Blue Cross Arena

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Blue Cross Arena
BlueCrossArena.PNG
Rochester Blue Cross Arena - NW Exterior.jpg
Full name Blue Cross Arena at the War Memorial
Former names Rochester Civic Center Arena (planning/construction)
Rochester Community War Memorial (1955–1998)
Location 1 War Memorial Square
Rochester, NY 14614-2109
Owner City of Rochester
Operator SMG
Capacity Concerts: 14,000
Basketball: 12,428
Hockey: 10,669
Construction
Broke ground February 1, 1953 (1953-02-01)[1]
Opened October 18, 1955 (1955-10-18)
Construction cost $7.5 million
($66.1 million in 2014 dollars[2])
$41 million (1998 renovations)
($61.7 million in 2014 dollars[2])
Architect Leonard A. Waasdorp[3]
Tenants
Rochester Royals (NBA) (1955–57)
Rochester Americans (AHL) (1956–present)
Rochester Griffins (NLL) (1974)
Rochester Lancers (NASL) (1975)
Rochester Knighthawks (NLL) (1995–present)
Rochester Brigade (af2) (2001–03)
Rochester Razorsharks (PBL) (2005–present)
Rochester Raiders (IFL) (2008–09)
Rochester Lancers (MISL) (2011–present)
St. Bonaventure Bonnies (NCAA) (select games)
Website
Venue Website

The Blue Cross Arena (originally Rochester Community War Memorial and commonly the War Memorial) is a multi-purpose indoor arena, located in Rochester, New York. Its maximum seating capacity is 13,000. For hockey and lacrosse, its seating capacity is 11,200.

The arena opened on October 18, 1955, as the Rochester Community War Memorial, it was renovated in the mid-1990s and reopened as The Blue Cross Arena at the War Memorial, on September 18, 1998.

It is home to the Rochester Americans of the AHL, the Rochester Razorsharks of the PBL, the Rochester Knighthawks of the NLL, and the Rochester Lancers of the MISL.

History[edit]

Monroe Community College graduation at the Blue Cross Arena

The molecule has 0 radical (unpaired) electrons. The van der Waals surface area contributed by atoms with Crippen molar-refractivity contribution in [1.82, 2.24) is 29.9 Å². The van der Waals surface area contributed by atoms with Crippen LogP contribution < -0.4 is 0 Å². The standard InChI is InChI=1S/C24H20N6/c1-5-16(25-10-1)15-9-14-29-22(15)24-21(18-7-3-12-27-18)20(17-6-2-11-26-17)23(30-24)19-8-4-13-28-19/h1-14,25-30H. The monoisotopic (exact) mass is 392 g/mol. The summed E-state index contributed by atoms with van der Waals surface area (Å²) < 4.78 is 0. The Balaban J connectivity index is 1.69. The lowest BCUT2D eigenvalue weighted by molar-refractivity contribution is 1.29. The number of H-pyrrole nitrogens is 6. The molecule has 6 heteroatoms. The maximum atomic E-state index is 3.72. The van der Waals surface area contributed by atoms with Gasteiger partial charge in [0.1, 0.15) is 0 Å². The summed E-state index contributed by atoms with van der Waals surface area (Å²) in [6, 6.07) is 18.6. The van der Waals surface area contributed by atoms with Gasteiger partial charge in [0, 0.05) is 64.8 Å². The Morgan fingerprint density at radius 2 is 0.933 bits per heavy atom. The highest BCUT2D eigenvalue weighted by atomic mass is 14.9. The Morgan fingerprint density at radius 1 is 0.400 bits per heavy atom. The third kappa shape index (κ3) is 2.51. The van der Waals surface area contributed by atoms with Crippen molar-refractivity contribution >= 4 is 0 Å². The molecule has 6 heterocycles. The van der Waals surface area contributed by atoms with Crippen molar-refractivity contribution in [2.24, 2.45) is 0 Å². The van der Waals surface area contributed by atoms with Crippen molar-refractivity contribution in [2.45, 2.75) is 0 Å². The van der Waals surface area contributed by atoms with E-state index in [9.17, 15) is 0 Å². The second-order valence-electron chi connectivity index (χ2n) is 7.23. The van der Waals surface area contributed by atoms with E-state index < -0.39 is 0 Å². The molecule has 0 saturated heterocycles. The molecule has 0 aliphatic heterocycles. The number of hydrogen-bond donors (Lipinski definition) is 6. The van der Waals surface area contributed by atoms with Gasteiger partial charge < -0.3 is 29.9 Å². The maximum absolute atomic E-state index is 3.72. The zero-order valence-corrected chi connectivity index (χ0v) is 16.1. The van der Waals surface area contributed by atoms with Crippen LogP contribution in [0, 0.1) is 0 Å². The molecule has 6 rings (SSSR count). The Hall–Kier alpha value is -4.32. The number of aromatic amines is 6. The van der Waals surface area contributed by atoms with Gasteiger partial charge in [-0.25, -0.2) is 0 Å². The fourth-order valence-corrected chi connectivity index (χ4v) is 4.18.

The arena was built on a downtown site, bounded by Exchange Boulevard on the west, East Broad Street on the north, the Genesee River on the east and Court Street on the south. The property was formerly the home of the Kimball Tobacco Co. and other retail buildings. Originally named the Rochester Community War Memorial, the arena opened on October 18, 1955. The building included a full stage on the south end and an exhibition hall located on the basement level. One of the members of the construction team was Gorilla Monsoon.[citation needed]

On March 13, 1996, renovations to expand the arena took place, eliminating the permanent stage at the south end of the building. On July 24, 1998, Blue Cross Blue Shield and City officials announced that the name of the renovated arena would be Blue Cross Arena at the War Memorial. On September 18, 1998, the arena re-opened to the public during a formal ribbon cutting/rededication ceremony. DeWolff Partnership Architects completed the project as Architects of Record with Rossetti Architects in a consultant relationship. C.E. DeWolff, Senior Partner of DeWolff Partnership, Geno Rossetti of Rossetti Architects, were Design Associates who collaborated on features of the design.[4]

Blue Cross Arena's portable stage, which measures 80 feet deep by 80 feet wide, is said to be deeper than, and is nearly the same size as, the proscenium stage at Radio City Music Hall across the state in New York City.

Notable events[edit]

Wrestlers gather on the floor of the Blue Cross Arena at the start of the 46th NYSPHSAA Wrestling Championships on March 8, 2008.

The first event at the facility was a public trade show held in the exhibition hall and featured such famous Rochester-based companies as Eastman Kodak, Haloid (now Xerox), Bausch & Lomb, General Railway Signal and Rochester Products.

It hosted the 1956 NBA All-Star Game, the two-month finals of the American Bowling Congress tournament in both 1956 and 1966 and the fourteenth WWF In Your House pay-per-view event in 1997.

A semifinal game and the final game of the ECAC Upstate-Southern Region Tournament, a National Collegiate Athletic Association (NCAA) Division I men's college basketball tournament organized by the Eastern College Athletic Conference (ECAC), took place at the War Memorial in 1978; the tournament champion received an automatic bid to the 1978 NCAA Men's Division I Basketball Tournament.[5][6][7]

On July 28, 2007, the CIFL Championship Game was held in the arena. It was the first arena football game played in the venue since the Rochester Brigade folded in 2003.[8]